The guidelines explicitly reject "coercive treatment or forced behavior modification"
NEW YORK, Oct 19 (Thomson Reuters Foundation) - The World Medical Association, representing more than ten million physicians, has adopted guidelines to treat transgender people in ways that respect their choices and rights and do not question their sexuality, the global group said.
Delegates in the group from nearly 60 national medical associations adopted a blueprint on how to treat transgender people at a meeting on Sunday in Moscow, the WMA said in a statement.
The guidelines recognize that being transgender is not a disorder and explicitly reject "coercive treatment or forced behavior modification," the statement said.
The move responds to a need to provide transgender people with healthcare that accounts for their individual choices and rights, WMA Secretary General Otmar Kloiber told the Thomson Reuters Foundation.
In the past, some treatment of transgender people has occurred with disregard for their unique needs "and often this has happened with the participation of the physician," he said.
Based in France, the WMA represents 112 member associations worldwide from Nigeria to Cuba and the United States.
Earlier this year, the Council of Europe, a human rights watchdog, called on 47 countries to protect the rights of transgender people, abolish medical procedures needed to change legal gender and make transgender-specific healthcare accessible.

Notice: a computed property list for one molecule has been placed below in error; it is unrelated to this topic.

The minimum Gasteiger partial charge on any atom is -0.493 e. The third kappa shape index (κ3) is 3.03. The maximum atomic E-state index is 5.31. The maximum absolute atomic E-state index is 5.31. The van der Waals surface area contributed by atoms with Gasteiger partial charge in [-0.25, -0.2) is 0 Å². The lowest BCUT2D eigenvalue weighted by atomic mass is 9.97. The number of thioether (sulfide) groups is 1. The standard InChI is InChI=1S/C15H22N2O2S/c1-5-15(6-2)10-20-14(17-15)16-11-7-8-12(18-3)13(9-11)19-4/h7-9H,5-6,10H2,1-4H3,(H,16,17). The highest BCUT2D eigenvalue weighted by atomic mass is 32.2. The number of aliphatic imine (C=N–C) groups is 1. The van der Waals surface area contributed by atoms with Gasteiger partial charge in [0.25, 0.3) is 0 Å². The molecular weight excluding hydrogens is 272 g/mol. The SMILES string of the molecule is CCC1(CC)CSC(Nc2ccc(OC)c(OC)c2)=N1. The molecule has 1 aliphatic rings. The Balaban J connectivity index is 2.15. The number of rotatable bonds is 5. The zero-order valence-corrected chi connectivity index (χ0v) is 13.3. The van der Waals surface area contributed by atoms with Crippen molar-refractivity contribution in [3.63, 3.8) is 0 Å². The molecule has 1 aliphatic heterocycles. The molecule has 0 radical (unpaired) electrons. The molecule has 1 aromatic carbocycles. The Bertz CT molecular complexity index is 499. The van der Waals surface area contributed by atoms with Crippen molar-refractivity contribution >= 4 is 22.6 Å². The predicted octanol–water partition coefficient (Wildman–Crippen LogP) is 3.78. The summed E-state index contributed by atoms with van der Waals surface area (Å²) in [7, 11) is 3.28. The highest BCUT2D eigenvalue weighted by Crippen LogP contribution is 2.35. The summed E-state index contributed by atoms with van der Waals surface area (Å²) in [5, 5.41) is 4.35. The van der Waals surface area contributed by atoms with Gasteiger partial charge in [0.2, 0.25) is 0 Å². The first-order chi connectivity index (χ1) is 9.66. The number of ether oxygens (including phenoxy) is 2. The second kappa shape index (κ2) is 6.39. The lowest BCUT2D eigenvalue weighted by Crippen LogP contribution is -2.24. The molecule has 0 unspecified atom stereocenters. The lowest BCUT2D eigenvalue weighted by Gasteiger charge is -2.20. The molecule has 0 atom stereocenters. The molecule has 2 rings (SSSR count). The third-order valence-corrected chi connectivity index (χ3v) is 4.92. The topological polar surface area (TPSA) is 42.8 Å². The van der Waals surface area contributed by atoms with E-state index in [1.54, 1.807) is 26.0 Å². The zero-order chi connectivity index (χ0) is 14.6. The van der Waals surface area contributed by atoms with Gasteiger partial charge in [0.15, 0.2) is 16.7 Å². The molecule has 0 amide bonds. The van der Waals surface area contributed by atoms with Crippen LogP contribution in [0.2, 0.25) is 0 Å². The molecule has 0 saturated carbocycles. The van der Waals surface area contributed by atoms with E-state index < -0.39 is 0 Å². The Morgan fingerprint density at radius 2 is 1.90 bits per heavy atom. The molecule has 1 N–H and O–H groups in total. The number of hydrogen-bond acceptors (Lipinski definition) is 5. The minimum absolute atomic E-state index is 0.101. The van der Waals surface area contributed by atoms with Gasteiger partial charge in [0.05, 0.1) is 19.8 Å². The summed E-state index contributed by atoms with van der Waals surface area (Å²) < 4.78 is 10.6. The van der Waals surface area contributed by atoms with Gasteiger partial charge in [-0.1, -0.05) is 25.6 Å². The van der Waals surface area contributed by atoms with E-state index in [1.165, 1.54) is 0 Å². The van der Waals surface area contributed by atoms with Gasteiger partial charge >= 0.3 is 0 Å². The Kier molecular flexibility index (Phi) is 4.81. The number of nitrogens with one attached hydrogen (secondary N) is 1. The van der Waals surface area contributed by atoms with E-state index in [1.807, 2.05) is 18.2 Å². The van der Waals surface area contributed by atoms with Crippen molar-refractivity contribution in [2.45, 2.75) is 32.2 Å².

In order to have desired gender legally recognized by the government, most countries in Europe require transgender people to undergo genital removal surgery and sterilization, be diagnosed with a mental disorder and get divorced if married.
Worldwide, transgender people comprise about one in every 30,000 people, according to an estimate cited by the Center for Excellence for Transgender Health at the University of California, San Francisco.
A 2014 Amnesty International estimate tallied up to 1.5 million transgender people across the European Union.
(Reporting by Sebastien Malo, Editing by Ellen Wulfhorst Please credit the Thomson Reuters Foundation, the charitable arm of Thomson Reuters, that covers humanitarian news, women's rights, trafficking, corruption and climate change. Visit www.trust.org)
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